CISC210 Programming in C++

Department of Science, Technology, Engineering & Mathematics: STEM Department Archive

I. Course Number and Title
CISC210 Programming in C++ Course No Longer Offered
II. Number of Credits
3 credits
III. Minimum Number of Instructional Minutes Per Semester
3000 minutes
IV. Prerequisites
CISC115 (C or better) or permission of the Department of Science, Technology, Engineering and Mathematics.
Corequisites
None
V. Other Pertinent Information
A significant portion of the course is dedicated to developing a hands-on proficiency with the tools and devices of C++. Thus a minimum of five laboratory assignments and exercises will be included in this course. The laboratory periods could be devoted to the lab exercises as well as demonstrations. This is an area that is best utilized at each individual instructor´┐Żs discretion.
VI. Catalog Course Description
A study of the structured programming language C++; this course's topics include types, operators, control flow, pointers, arrays, and I/O techniques.
VII. Required Course Content and Direction
  1. Learning Goals:

    1. Understand the proper syntax of a C++ program.
    2. Understand, recognize and define the data types available in the C++ language.
    3. Be able to use the instruction necessary to alter and control the sequence of instruction execution of a C++ language program.
    4. Be able to effectively use arrays, pointers, functions, and character strings in a C++ language programs.
    5. Understand the role of the C++ Preprocessor.
    6. Be able to incorporate file processing (F10) into a C++ language program.
  2. Planned Sequence of Topics and/or Learning Activities:

    1. Introduction to PC-DOS operating systems, editor and the history of C++.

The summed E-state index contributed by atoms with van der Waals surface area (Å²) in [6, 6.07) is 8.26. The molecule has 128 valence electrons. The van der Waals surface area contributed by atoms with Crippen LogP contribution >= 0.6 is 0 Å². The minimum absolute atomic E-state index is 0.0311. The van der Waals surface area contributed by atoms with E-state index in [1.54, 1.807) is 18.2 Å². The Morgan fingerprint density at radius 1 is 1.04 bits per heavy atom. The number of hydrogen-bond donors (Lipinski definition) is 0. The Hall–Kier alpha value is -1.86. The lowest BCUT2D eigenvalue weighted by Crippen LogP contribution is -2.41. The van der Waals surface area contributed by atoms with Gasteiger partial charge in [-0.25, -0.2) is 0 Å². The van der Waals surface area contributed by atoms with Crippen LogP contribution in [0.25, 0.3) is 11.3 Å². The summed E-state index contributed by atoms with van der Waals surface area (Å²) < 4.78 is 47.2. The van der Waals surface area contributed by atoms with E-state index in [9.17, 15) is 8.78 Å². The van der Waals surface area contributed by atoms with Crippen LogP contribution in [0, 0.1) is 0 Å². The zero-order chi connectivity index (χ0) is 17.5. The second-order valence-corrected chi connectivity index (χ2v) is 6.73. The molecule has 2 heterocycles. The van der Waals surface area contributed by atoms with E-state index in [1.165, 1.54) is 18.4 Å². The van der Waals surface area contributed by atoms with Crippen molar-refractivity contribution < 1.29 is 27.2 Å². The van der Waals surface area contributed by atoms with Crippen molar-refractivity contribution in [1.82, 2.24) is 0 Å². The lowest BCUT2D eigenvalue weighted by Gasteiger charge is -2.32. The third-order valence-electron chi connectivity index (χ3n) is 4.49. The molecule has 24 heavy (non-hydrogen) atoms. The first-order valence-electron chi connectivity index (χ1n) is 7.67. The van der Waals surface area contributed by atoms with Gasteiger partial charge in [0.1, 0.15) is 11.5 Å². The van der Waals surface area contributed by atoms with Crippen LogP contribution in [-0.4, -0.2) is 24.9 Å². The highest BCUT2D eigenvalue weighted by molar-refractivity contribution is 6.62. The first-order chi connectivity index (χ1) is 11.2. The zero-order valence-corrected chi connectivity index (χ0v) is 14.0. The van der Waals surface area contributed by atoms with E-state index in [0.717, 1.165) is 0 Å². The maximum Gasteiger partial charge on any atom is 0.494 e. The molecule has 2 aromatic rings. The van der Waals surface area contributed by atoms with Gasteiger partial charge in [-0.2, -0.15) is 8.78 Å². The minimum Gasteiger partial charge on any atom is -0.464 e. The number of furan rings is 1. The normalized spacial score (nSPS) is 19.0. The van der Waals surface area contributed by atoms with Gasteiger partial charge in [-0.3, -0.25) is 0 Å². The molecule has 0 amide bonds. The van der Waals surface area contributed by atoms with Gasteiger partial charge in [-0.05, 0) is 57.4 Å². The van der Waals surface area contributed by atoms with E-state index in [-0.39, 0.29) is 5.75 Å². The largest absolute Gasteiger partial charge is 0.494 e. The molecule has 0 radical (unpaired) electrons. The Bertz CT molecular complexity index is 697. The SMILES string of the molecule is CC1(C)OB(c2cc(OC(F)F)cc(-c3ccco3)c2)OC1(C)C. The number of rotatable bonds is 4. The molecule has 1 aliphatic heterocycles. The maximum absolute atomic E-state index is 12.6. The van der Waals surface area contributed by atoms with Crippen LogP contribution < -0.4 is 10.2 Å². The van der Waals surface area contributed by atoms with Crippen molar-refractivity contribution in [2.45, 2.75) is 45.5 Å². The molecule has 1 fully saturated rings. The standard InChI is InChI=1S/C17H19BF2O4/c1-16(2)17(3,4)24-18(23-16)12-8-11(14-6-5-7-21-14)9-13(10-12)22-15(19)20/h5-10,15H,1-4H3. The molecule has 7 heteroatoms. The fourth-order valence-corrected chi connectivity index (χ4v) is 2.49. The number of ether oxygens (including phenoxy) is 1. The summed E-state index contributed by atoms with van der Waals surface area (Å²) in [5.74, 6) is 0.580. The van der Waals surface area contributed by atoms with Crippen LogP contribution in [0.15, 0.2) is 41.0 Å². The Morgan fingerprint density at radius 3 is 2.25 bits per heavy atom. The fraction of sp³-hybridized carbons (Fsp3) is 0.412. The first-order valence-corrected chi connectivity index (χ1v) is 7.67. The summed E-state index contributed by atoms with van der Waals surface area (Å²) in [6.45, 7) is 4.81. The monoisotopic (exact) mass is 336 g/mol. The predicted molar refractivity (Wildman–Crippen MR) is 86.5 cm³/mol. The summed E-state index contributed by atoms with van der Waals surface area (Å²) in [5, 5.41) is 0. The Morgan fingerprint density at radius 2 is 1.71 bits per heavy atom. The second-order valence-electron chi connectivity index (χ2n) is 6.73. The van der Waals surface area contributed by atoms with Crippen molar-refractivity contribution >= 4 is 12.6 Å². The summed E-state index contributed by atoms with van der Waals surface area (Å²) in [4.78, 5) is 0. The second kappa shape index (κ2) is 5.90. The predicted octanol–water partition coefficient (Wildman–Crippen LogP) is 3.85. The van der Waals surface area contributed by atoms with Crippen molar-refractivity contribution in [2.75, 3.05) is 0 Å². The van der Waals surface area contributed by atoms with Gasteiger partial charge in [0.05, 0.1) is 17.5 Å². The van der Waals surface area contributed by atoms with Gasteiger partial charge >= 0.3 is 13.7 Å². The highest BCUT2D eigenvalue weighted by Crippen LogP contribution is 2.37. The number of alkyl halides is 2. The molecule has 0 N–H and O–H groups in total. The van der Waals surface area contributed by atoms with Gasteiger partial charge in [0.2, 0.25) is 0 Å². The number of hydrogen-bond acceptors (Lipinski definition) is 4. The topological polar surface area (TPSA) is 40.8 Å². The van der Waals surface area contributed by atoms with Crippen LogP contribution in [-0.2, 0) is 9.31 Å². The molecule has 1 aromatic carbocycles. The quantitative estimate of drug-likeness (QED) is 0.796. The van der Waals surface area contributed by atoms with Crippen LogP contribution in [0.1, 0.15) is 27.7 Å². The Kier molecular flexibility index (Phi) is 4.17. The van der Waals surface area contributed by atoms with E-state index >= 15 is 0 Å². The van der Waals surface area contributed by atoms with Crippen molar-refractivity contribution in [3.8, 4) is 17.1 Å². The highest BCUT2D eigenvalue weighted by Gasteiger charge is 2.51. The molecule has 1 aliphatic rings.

2. C++ Fundamentals: variables, constants, data types, reserved words and expression. Compiling, linking and executing in C++.
    3. Program Looping and Decision Making (FOR, WHILE, DO, IF, IF/ELSE, SWITCH)
    4. Numeric, Character, and Multi-dimensional Arrays.
    5. Top-down Programming and Programming Style.
    6. Structures and Character Strings.
    7. Pointers.
    8. Functions.
    9. Preprocessor (Symbolic constants and macros).
    10. Compound Data Types.
    11. Input/Output Techniques.
    12. Advanced Topics.
  3. Assessment Methods for Core Learning Goals:

  4. Reference, Resource, or Learning Materials to be used by Students:

    Departmentally selected textbook. Details provided by the instructor of each course section. See Course Format.
VIII. Teaching Methods Employed
One hour and forty minutes will be devoted per week to text material and special projects. One hour and forty minutes per week will be used for developing programs in the computer laboratory.

Review/Approval Date -9/98; Dept name change. 8/21/2012